CPP awareness still lacking, poll suggests

By Kate McCaffery | March 1, 2005 | Last updated on March 1, 2005
3 min read

(March 1, 2005) If the growing number of Canadians opposed to mandatory retirement is any indication, traditional goals and dreams are shifting and retirement expectations are perhaps becoming more realistic. On the other hand, many people don’t have a solid understanding of pensions, and the personal planning needed to cover their income needs in retirement.

In particular, there’s a lack of knowledge of how much Canadians will get from the CPP when they retire. Since reforming the plan in 1997 and creating the CPP Investment Board (CPPIB) to manage the plan’s reserve fund, the board and the chief actuary of Canada have been on a campaign of assurances with one main message: that plan assets are growing and the CPP is sustainable for at least another 75 years.

A recent survey by Decima Research says despite this, many Canadians don’t know what the CPP will deliver and those who guess expect much more than the plan offers. Half of respondents could not even offer a guess as to what their CPP benefits would be, including four out of 10 people over age 55.

Younger respondents were far more optimistic than older people. Those who did guess imagined that CPP benefits were over $20,000 a year. Those already retired provided an average guess of $9,600. In reality, the maximum available benefit in 2005 is $9,945. Estimates provided by survey respondents averaged around $13,200.

Although the survey suggests the younger generation’s expectation are somewhat unrealistic, they are not that far off once the CPP’s two indexing formulas are taken into account. The CPP is indexed to average wage growth. Once benefits start, they are indexed to inflation.

Bruce Cohen, author of The Pension Puzzle, suggests another reason for the discrepancy. “There’s an inherent problem in polls like this, which is many Canadians don’t understand that there are two federal retirement programs — Old Age Security (OAS) and CPP. Everyone tends to lump them together as CPP,” he says. Also, he says the polls don’t often distinguish between current dollars and future dollars. “So a young person, if they’re thinking in terms of future dollars, they’re not that far off.”

For example, the CPP maximum of $828.75 per month, indexed to average wage increases of about 3% over 20 years is worth $17,962 annually in 2025 dollars. The OAS is also tied in this way to the consumer price index and indexed for inflation.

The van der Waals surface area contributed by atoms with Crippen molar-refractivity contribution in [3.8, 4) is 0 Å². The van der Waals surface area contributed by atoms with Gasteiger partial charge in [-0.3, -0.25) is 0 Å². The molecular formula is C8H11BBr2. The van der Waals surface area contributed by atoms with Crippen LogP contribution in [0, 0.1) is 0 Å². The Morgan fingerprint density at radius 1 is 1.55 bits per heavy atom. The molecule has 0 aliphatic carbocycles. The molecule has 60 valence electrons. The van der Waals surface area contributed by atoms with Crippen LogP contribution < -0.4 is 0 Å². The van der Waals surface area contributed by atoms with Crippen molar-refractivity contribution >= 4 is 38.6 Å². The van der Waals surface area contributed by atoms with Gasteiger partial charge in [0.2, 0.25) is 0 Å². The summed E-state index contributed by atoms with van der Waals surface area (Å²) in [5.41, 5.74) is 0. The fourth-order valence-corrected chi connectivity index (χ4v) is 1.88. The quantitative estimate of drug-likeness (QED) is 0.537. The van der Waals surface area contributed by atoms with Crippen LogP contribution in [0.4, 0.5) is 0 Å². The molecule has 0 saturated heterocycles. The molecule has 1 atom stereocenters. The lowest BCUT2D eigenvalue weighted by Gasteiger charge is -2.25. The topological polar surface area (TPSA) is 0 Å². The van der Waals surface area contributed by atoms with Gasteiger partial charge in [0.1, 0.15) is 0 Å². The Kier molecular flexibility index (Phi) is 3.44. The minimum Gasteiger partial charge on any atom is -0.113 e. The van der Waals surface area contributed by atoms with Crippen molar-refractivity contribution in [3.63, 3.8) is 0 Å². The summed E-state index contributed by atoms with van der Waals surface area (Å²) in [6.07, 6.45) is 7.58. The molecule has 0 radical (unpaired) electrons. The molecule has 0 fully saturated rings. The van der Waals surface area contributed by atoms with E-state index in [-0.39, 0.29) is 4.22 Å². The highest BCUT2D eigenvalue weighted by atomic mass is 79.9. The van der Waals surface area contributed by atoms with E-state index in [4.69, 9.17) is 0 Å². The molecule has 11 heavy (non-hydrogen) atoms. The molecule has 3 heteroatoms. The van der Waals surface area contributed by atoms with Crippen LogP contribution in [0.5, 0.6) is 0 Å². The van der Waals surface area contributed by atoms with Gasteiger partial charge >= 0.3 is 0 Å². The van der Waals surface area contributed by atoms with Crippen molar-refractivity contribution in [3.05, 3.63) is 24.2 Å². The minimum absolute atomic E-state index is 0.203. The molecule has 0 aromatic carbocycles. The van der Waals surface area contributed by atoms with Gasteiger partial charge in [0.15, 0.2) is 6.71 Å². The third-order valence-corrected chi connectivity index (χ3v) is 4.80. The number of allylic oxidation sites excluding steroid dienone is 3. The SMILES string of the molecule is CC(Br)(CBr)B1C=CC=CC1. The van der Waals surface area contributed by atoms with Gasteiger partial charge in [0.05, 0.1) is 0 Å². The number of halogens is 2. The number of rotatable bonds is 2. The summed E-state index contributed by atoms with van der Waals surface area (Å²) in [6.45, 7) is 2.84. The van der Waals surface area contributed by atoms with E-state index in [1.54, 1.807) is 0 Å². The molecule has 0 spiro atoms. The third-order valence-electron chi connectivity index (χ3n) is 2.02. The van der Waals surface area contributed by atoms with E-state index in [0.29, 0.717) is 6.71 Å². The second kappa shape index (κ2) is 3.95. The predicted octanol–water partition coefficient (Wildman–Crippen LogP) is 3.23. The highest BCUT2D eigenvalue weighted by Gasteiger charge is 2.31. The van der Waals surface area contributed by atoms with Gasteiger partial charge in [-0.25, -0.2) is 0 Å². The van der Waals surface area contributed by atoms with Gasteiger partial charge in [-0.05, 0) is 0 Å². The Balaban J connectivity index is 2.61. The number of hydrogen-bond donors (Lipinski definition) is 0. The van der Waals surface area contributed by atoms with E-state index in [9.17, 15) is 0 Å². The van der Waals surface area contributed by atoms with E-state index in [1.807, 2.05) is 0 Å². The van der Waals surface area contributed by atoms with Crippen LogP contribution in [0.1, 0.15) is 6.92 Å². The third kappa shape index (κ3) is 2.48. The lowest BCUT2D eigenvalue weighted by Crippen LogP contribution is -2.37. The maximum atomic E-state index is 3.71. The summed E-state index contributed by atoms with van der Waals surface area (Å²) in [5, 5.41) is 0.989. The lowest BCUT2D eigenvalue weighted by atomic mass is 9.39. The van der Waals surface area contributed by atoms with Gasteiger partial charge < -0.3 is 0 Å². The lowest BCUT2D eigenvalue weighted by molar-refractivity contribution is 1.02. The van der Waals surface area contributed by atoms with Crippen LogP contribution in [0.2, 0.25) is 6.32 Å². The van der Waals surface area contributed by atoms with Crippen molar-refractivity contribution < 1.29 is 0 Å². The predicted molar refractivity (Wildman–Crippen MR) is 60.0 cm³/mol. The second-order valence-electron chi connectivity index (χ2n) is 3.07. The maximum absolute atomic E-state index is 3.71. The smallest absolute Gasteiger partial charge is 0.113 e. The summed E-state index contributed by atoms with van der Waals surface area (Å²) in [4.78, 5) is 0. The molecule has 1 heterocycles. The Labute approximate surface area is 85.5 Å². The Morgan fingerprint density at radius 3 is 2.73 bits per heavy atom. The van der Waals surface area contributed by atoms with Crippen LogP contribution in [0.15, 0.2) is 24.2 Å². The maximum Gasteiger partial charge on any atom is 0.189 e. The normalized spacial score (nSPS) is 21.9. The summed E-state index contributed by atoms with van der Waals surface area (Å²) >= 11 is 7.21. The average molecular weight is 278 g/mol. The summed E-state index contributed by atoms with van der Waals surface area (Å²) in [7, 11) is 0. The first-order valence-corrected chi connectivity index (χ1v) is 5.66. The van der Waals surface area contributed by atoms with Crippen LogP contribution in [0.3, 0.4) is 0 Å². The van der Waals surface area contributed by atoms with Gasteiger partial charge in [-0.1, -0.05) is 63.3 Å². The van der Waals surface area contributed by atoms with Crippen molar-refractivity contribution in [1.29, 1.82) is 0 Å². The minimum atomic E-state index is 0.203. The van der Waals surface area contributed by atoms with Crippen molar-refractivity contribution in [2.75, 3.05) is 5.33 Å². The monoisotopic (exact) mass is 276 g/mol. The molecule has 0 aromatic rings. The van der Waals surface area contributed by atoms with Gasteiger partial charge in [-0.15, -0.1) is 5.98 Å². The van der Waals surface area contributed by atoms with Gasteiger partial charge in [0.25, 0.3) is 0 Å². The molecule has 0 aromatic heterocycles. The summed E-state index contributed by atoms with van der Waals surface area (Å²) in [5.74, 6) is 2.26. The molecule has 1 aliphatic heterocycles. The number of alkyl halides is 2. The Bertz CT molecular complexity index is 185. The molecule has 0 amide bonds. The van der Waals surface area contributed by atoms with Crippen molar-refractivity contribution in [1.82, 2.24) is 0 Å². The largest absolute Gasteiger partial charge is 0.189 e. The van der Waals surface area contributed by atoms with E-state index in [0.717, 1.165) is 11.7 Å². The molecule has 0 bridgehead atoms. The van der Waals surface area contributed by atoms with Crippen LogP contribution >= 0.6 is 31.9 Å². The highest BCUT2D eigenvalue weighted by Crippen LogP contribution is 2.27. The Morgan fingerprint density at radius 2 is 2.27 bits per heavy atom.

When accounting for these amounts in a financial plan, Cohen says advisors can rely on CPP benefits existing in the future. “The CPP is not a federal program. CPP is sponsored jointly by the federal government and the provinces except for Quebec,” he says, and making changes to the program requires agreement from each of the related parties.

OAS on the other hand is funded by the Federal treasury and, although it’s unlikely, the program could be the victim of cost cutting measures in future budgets. “Already the governments over the years have made three attempts to reign in the growing cost of OAS,” says Cohen. “Only one of those attempts was successful and it wasn’t all that big a deal, but it is significant that the federal government alone can change the rules on OAS.”

For middle and higher income clients he suggests cutting the OAS credit in half during the accounting process, or leave it out of the financial plan entirely and keep it on the side as a perk.

“I think what I said in my book is if you and your spouse expect to have a joint retirement income of about $60,000 a year then your OAS entitlement is probably safe. If you expect a retirement income of more than that, then you might want to reduce it or not include it at all. Just keep it as a fudge factor.”

Filed by Kate McCaffery, Advisor.ca, kate.mccaffery@advisor.rogers.com


Kate McCaffery